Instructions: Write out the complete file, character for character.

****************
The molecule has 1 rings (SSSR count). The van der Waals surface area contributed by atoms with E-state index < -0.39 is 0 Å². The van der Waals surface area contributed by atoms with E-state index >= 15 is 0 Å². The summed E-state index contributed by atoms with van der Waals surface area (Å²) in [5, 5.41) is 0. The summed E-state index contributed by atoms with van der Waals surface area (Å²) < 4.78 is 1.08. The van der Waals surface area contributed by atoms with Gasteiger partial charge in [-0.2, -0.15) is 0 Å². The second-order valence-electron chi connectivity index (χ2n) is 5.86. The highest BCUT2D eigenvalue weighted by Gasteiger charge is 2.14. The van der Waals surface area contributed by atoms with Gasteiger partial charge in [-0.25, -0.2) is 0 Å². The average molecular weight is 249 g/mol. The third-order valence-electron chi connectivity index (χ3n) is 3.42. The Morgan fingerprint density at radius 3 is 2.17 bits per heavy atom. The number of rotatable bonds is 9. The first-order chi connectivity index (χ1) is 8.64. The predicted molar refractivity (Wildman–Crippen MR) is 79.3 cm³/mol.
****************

The molecule has 1 rings (SSSR count). The van der Waals surface area contributed by atoms with E-state index < -0.39 is 0 Å². The van der Waals surface area contributed by atoms with E-state index >= 15 is 0 Å². The summed E-state index contributed by atoms with van der Waals surface area (Å²) in [5, 5.41) is 0. The summed E-state index contributed by atoms with van der Waals surface area (Å²) < 4.78 is 1.08. The van der Waals surface area contributed by atoms with Gasteiger partial charge in [-0.2, -0.15) is 0 Å². The second-order valence-electron chi connectivity index (χ2n) is 5.86. The highest BCUT2D eigenvalue weighted by Gasteiger charge is 2.14. The van der Waals surface area contributed by atoms with Gasteiger partial charge in [-0.25, -0.2) is 0 Å². The average molecular weight is 249 g/mol. The third-order valence-electron chi connectivity index (χ3n) is 3.42. The Morgan fingerprint density at radius 3 is 2.17 bits per heavy atom. The number of rotatable bonds is 9. The first-order chi connectivity index (χ1) is 8.64. The predicted molar refractivity (Wildman–Crippen MR) is 79.3 cm³/mol.